the hosts at the family table, where in the Lodge's friendly atmosphere guests
can make friends and exchange opinions and learn more about the country. In Huab
Lodge tradition a variety of less well-known South Africa wines are presented
ceremoniously each evening for guests to appreciate and enjoy.
The spacious bungalows have a large private patio and are tastefully and practically furnished. They all include a separate en-suite toilet, two hand-wash basins and mirrors and even the shower has a view. The airy room with two king size beds has large windows giving lots of light and a view across the Huab. Tea and coffee making facilities are set out. Mosquito nets, a ceiling fan, and a torch as well as biologically degradable soaps and shampoo is provided. 24 hours 220 volt power comes from the silent solar energy plant concealed on the hill. The chemically untreated water has a neutral pH value.
There is a bungalow for physically disabled guests with limited facilities.
Use of the swimming pool with
its decorative island is recommended, and you can also enjoy a wallow in the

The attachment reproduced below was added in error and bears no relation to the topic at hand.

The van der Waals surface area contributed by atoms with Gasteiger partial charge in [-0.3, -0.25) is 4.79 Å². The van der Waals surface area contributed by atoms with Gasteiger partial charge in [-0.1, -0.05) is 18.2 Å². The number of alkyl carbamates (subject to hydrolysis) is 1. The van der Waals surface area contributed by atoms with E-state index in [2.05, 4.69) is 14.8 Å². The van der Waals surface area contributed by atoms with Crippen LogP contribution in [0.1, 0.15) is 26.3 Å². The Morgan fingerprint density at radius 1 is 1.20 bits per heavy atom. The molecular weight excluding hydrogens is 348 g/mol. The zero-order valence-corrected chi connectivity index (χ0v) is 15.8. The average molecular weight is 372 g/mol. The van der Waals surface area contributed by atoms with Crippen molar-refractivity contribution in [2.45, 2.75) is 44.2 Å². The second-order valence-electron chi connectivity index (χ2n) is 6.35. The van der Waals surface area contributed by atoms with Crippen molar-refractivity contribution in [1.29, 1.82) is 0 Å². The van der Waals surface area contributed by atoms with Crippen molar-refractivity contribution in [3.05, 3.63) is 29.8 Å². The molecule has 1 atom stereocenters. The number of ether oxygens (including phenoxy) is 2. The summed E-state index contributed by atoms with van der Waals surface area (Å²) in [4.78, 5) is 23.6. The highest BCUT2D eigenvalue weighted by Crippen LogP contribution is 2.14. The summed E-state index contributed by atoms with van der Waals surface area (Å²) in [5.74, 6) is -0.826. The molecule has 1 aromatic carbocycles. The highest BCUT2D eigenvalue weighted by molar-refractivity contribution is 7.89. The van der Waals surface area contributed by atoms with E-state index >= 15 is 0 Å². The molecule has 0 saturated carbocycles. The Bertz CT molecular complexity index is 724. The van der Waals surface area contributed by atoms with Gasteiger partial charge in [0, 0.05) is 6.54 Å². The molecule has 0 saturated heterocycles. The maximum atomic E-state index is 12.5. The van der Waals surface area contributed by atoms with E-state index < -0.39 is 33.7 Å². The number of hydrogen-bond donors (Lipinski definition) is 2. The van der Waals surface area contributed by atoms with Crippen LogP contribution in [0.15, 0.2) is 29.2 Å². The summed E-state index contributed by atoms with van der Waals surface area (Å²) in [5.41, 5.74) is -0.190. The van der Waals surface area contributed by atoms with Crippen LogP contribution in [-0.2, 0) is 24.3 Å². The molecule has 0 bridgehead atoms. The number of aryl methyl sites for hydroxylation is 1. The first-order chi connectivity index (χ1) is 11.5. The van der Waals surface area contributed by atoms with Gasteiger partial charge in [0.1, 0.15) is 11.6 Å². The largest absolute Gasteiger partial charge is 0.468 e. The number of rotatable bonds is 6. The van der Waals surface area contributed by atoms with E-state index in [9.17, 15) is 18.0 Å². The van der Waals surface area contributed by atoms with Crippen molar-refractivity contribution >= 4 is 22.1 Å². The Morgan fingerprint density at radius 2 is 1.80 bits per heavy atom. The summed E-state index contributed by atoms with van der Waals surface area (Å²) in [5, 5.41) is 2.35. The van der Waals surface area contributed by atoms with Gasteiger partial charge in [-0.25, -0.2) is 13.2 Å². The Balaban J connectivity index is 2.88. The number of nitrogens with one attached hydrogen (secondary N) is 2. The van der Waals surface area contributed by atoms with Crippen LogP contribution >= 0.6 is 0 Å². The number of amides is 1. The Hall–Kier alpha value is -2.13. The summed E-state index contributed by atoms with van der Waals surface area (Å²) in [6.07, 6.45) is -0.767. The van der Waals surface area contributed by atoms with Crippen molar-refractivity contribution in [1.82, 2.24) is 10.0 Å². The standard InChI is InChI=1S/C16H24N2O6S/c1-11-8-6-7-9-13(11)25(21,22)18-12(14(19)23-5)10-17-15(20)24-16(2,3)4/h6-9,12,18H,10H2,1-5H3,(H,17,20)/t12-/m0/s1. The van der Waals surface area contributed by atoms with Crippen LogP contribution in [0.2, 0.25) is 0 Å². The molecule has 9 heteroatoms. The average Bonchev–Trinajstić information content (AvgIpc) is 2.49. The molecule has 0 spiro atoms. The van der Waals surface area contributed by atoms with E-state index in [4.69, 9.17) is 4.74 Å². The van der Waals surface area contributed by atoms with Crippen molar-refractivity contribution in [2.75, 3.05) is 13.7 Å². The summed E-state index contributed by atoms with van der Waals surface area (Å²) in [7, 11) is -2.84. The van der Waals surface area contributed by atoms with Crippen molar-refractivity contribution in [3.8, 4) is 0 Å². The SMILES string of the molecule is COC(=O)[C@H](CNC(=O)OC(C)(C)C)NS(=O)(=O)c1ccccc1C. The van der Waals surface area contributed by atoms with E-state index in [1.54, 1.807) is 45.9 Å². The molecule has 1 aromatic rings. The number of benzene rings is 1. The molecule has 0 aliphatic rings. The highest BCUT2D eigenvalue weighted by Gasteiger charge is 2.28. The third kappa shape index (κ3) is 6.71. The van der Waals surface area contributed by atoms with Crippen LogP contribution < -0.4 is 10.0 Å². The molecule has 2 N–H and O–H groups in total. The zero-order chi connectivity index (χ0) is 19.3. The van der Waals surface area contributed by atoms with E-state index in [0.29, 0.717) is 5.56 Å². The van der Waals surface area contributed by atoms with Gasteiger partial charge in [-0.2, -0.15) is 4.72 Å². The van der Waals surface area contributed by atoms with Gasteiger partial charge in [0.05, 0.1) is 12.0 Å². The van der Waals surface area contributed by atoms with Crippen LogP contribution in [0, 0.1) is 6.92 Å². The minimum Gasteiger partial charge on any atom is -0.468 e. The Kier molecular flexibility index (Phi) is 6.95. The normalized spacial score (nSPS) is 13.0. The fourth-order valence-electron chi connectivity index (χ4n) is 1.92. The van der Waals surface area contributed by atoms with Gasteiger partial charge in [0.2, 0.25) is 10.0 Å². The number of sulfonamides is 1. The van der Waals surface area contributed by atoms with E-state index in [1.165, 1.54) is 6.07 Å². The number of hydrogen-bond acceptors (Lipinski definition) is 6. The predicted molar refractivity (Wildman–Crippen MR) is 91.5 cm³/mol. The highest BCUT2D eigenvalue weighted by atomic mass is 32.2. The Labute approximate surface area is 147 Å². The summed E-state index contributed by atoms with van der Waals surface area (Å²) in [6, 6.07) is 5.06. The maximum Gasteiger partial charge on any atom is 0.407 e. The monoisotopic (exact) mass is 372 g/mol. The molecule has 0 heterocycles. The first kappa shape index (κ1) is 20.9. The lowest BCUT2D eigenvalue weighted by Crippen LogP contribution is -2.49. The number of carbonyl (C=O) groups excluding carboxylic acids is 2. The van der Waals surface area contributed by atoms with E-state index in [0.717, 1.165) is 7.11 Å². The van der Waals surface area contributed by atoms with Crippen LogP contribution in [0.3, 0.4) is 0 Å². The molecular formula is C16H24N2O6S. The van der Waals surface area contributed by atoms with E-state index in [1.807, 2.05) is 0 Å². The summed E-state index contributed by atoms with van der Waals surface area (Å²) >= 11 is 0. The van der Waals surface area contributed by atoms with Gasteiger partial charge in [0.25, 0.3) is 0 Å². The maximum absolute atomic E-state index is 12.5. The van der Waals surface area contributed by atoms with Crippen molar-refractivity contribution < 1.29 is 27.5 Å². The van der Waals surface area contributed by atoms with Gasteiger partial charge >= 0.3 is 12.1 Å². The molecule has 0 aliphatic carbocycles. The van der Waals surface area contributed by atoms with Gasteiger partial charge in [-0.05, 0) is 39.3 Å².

thermal spring, which contains soothing and healing minerals and has a neutral
pH value and NO sulphur. The temperature fluctuates around 37 to 39 degrees
Centigrade and the pool is shaded by an attractive thatch roof that still
enables stargazing. There is a cool plunge-pool next to the hot wallow. A
secluded birdbath makes this a prime spot for birders.
If the stresses of life leave you in need of rejuvenating, our aromatherapist, who trained in South Africa, offers reflexology and aromatherapy massages in the privacy of the bungalow or at the thermal spring. This additional offer has proved extremely popular since its inclusion in the array of activities and can be another reason for wanting to stay longer.
Drinking water is first class quality and many of the salads and herbs served at the table come fresh from the kitchen garden.